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Film Screening: March: Art Walk Presents “Ánh” and “Mùi”

Part of Sao La and Freeland’s community art project, March: Art Walk, aims to bridge the gap between Saigon’s contemporary art scene and the general public. To that end, on March 11, the project screened two local independent films, Ánh and Mùi.


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The films were screened at an open air cinema casually set up on the rooftop of number 1 Le Cong Kieu, one of the four French colonial houses hidden in a small street just across from Ben Thanh Market that have been selected to exhibit the work of over 30 Saigon-based artists whose mediums include photography, painting, sculpture, visual installation, music and multimedia.

Image courtesy of organizer Sao La

Mùi, one of the two films on display, drew praise for its professional cinematography and refined production value. The film tells the story of two young girls who live on a squalid intercity canal, dealing with everything from pregnancy to poverty and their own minds, only finding comfort in one another’s company.

Image via YXINEFF

The 24-year-old filmmaker, Lê Bảo, once dwelled near one such canal and poverty is a common theme in his work due to the significant role it’s played in his life. However, the film is not simply an exercise in nostalgia, but also a way for him to shed light on lives filled with hardship and without emotional significance.

“My attempts would fail if one saw my films and only perceived poverty,” said Bảo.

Mùi, in many aspects, is a mature film and worthy of its winning Best Film for International Competition at the 2014 YXINEFF Awards for its intriguing plot, cinematographic aesthetics and the high production, from costumes to filming.

Ánh, on the other hand, might come across as clumsy when compared to Mùi. Consisting of a simple story line, an amateur actress and unsophisticated filming techniques, the 22-minute film by Huỳnh Công Nhớ focuses on a day in the life of a young girl named Ánh.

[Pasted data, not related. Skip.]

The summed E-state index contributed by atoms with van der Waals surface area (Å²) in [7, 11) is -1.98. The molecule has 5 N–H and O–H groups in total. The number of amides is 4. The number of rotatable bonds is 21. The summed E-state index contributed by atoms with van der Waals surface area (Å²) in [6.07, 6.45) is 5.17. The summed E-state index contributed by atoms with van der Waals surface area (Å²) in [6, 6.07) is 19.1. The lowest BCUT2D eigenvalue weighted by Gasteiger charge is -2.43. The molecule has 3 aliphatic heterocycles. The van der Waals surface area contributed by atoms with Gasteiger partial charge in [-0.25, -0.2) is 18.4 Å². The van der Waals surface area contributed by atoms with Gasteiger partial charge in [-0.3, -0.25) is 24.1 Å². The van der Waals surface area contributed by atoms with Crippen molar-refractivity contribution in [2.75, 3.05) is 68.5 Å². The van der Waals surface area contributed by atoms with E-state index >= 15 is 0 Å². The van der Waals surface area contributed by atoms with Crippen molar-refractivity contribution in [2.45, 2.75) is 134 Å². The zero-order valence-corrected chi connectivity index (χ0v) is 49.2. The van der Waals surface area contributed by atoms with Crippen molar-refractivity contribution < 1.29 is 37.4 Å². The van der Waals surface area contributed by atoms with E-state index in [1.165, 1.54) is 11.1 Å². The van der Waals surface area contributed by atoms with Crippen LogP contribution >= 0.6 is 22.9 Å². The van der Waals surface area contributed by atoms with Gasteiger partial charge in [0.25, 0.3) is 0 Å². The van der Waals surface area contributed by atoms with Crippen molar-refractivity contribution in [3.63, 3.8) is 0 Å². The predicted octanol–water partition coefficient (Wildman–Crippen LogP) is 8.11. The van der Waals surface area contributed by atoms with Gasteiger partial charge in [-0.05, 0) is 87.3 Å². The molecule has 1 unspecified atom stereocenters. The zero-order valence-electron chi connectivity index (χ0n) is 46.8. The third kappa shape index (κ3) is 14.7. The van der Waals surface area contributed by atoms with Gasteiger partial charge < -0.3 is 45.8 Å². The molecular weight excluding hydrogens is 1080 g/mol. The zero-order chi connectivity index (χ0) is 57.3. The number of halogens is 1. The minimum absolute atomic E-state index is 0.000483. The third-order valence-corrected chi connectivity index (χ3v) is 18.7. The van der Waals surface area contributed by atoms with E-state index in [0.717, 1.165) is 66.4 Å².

With typical scenes of Saigon presented in a shaky frame filled with boisterous city noises and Italian dialogue (from Fellini Federico’s famous film 8 ½), one can quickly find “Ánh” quite distasteful, or mediocre. Yet, what’s to treasure in this film is not visual, but the young filmmaker’s interpretation and intention.

“The dialogues are the voice within myself measured to be in sync with what Ánh, the main character, was speaking in the film. It’s about love and the loss of inspiration in the span of one’s ephemeral being,” shared Nhớ.

Though perhaps lacking in production value, Nhớ’s film won a spot in the French Eidôlon Philosophical Film Festival.

Image courtesy of organizer Sao La

March: Art Walk is organizing an artist talk, taking place from 6 to 8pm at Le Cong Kieu Station this Saturday 18 April, featuring an artist group, Art Labor, consisting of visual artists Truong Cong Tung, Phan Thao Nguyen and curator/ writer Arlette Quynh-Anh Tran, and their latest works.

Ongoing exhibitions from the Art Walk project are located at:

- Sao La Gallery – 1 Lê Thị Hồng Gấm, D1

- Lê Công Kiều Station - 1 Lê Công Kiều, D.1

- Freeland – 158/11 Nguyễn Công Trứ, D.1

- Nguyễn Công Trứ Studio – 240 Nguyễn Công Trứ, D.1

 

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